First of all, let me explain that I had never even heard of Adriana Trigiani (what kind of reader am I??) before receiving this book in a book exchange through Facebook last spring or summer. Talk about happy mail! The woman who sent the book to me included a little note: “Enjoy this book. It was wonderful!” but of course, I kept pushing it aside. Finally, I started a “book club” with two friends of mine at the beginning of this summer, and we added The Shoemaker’s Wife to our list. Thank. God.

The Shoemaker’s Wife centers around the lives of Enza Ravanelli and Ciro Lazzari, who both grow up in neighboring villages in the mountains of northern Italy at the turn of the century. Ciro and Enza meet briefly when Ciro is sent to dig a grave in Enza’s village, and the two feel an instant connection. They are quickly separated when Ciro is sent to America as an apprentice to a shoemaker; he leaves with no word for Enza, and she knows she must forget about him. Not long after, Enza arrives in America herself, and after some struggle, she finds her calling as a seamstress for the opera singer Enrico Caruso at New York City’s Metropolitan Opera House. Enza’s and Ciro’s paths cross a few times over the years, and despite the feelings they have for each other, their lives keep taking them in different directions.

All right, I need to be honest and tell you that there is so much more I could add to that synopsis but I was afraid I would give too much away! Just do yourself a favor and go read this book!

This was truly one of my favorite books that I’ve read in a long time, for so many reasons. There was enough conflict, but it never felt forced.  I felt so connected to the characters and could so easily picture the mountains of Italy, as well as the shops and streets of New York City in the early twentieth century. And the food! It is a miracle that I didn’t run to the nearest Italian restaurant and stuff my face with delicious pasta dishes and mozzarella cheese every single day while I read this book. Let’s be honest, it’s another miracle that I didn’t jump on a plane with a one-way ticket to Italy.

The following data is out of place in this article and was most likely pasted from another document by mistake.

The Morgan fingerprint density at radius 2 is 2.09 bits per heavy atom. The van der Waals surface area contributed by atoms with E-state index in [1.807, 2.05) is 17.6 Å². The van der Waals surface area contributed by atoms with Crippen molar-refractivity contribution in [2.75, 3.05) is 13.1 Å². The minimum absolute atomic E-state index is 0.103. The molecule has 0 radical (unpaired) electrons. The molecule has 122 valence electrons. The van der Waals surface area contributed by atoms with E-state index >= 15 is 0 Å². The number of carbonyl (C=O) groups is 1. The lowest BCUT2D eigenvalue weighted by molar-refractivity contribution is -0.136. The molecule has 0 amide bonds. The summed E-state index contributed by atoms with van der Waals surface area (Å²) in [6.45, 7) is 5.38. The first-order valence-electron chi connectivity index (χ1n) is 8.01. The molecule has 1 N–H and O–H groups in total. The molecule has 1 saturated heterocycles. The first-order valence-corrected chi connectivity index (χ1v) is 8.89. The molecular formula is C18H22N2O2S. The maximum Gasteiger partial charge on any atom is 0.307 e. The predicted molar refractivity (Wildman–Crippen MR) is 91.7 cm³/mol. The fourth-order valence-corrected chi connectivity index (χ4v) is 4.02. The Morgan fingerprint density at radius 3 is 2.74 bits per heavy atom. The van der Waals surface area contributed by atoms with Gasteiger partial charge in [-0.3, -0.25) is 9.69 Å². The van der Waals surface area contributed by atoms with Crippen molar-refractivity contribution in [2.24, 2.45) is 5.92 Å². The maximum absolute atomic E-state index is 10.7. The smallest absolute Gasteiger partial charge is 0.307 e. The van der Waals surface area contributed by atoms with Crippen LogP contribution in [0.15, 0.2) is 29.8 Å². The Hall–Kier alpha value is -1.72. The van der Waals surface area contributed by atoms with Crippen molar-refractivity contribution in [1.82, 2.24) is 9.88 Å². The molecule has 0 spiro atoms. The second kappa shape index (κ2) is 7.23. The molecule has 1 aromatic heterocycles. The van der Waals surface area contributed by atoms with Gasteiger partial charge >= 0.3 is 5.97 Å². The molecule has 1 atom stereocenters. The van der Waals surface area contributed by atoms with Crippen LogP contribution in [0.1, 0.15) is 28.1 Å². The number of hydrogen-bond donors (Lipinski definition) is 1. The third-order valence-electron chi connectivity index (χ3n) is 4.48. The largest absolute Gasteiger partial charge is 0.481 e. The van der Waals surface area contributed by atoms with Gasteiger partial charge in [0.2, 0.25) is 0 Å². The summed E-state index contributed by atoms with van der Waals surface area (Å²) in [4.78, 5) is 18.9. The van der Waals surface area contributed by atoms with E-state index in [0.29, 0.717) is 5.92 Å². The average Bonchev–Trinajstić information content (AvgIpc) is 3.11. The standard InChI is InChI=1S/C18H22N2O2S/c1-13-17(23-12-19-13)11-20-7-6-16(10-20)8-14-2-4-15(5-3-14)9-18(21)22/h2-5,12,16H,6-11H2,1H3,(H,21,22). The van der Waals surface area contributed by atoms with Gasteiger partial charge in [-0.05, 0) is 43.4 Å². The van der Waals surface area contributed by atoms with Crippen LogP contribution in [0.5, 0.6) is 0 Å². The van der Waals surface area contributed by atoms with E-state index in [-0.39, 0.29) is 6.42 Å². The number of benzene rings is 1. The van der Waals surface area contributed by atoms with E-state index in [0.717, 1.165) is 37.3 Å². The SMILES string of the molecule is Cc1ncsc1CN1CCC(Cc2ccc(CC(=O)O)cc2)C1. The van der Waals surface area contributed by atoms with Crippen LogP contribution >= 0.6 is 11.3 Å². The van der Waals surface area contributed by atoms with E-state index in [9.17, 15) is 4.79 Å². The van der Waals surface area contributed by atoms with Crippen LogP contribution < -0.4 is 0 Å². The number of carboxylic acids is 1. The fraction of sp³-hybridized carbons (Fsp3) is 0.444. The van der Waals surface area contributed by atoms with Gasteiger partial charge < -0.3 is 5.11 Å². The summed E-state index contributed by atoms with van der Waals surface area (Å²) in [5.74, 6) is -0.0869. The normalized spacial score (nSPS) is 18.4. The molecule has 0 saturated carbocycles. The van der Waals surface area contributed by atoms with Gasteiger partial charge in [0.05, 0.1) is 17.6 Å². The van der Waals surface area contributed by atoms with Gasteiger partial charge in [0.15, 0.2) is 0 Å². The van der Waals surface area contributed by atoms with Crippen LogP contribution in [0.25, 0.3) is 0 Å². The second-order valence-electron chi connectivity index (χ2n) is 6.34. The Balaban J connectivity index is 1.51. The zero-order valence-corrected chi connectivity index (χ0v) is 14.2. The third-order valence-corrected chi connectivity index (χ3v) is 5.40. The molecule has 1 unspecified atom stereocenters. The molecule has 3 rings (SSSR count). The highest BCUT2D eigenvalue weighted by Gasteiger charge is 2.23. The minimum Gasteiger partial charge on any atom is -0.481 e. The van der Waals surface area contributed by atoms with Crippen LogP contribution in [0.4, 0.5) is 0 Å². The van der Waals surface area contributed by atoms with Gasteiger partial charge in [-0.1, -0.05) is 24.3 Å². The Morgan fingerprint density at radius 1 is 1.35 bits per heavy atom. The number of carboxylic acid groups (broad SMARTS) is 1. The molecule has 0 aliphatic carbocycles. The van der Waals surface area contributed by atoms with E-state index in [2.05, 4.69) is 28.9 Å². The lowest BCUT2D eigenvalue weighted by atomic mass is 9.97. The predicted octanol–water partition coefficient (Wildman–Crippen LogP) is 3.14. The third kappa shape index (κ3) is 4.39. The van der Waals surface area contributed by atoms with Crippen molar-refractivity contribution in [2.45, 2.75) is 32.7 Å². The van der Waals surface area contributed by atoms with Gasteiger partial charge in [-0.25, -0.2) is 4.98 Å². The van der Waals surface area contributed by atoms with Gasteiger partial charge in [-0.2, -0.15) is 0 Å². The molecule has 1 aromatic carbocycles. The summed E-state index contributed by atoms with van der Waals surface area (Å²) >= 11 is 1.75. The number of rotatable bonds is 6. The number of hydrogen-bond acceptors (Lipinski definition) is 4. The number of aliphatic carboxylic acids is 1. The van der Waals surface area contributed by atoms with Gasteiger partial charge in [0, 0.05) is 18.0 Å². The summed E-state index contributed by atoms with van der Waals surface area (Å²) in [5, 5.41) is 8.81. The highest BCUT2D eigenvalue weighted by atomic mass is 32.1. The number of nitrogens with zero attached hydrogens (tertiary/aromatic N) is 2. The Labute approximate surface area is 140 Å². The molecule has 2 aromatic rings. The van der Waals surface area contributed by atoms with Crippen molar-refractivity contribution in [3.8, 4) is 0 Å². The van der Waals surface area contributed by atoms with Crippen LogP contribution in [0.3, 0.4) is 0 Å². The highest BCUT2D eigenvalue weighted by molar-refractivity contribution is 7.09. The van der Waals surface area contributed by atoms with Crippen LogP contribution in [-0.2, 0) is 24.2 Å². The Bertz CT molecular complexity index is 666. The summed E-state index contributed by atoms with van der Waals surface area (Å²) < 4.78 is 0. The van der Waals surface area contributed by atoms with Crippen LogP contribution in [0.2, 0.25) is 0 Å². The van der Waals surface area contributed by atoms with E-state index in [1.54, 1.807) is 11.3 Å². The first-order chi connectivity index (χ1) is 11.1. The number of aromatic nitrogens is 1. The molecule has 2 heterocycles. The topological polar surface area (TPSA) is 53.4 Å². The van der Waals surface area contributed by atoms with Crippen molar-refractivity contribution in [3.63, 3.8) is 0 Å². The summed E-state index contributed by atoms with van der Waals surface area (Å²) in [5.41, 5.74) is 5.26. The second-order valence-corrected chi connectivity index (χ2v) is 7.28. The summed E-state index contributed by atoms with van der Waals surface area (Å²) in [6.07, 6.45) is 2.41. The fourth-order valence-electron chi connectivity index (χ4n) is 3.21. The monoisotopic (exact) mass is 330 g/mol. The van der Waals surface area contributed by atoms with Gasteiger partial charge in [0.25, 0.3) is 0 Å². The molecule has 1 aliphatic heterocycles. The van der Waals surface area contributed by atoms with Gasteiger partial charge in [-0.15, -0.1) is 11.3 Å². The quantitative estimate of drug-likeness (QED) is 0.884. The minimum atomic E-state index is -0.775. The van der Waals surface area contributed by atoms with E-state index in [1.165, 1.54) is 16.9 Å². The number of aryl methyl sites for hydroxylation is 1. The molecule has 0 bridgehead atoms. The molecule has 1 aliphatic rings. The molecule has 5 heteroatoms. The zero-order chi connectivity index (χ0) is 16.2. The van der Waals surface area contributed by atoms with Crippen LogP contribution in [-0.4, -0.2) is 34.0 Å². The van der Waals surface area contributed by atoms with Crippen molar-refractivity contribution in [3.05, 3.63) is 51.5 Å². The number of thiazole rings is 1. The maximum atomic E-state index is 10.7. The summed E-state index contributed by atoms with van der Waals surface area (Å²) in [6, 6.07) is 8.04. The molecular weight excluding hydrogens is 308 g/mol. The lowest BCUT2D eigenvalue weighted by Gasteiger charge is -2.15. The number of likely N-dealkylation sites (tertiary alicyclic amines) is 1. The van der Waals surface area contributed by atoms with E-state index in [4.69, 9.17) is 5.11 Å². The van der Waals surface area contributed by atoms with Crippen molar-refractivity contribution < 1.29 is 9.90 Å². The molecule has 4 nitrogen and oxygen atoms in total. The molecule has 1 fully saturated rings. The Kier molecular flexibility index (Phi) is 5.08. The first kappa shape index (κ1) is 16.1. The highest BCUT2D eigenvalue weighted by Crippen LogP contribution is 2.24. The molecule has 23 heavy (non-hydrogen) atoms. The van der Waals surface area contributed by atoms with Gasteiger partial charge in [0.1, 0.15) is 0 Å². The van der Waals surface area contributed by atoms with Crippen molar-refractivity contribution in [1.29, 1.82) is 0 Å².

The Shoemaker’s Wife was inspired by Adriana Trigiani’s own family history, and it certainly did feel like I was reading a true-life story of two people who came to America with dreams to help their families back home. This story was such a lovely tribute to those who left their families and all they ever knew at the turn of the century, to go to a brand new place to make a brand new life. This was a beautiful read.

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Book Review – A Hundred Summers

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Source: Amazon

As soon as I finished Tiny Little Thing, I jumped right into A Hundred Summers, also by Beatriz Williams. This has also been on my TBR list for a long time, and on the same shopping spree where I bought Tiny Little Thing, I bought A Hundred Summers. This one solidified Williams as a new favorite author.

A Hundred Summers takes place in the beach town of Seaview, Rhode Island, in 1938. Lily Dane has summered at Seaview for her entire life, and most of those summers were spent with her best friend growing up, Budgie Byrne. This friendship lasts through their senior year of college, until Budgie betrays Lily and Lily stops contact with her. It has been six years since Budgie and Lily’s friendship ended, and Lily is settling in for another summer at Seaview, when Budgie returns to her family’s beach cottage. She is not alone, though; she is with her new husband, and Lily’s former fiancé, Nick. As the summer goes by, Lily begins to form a new friendship with Budgie and to move on from Nick. It isn’t until the summer begins to draw to a close and the Great New England Hurricane approaches, that Lily learns that things were maybe not quite as they seemed six years ago.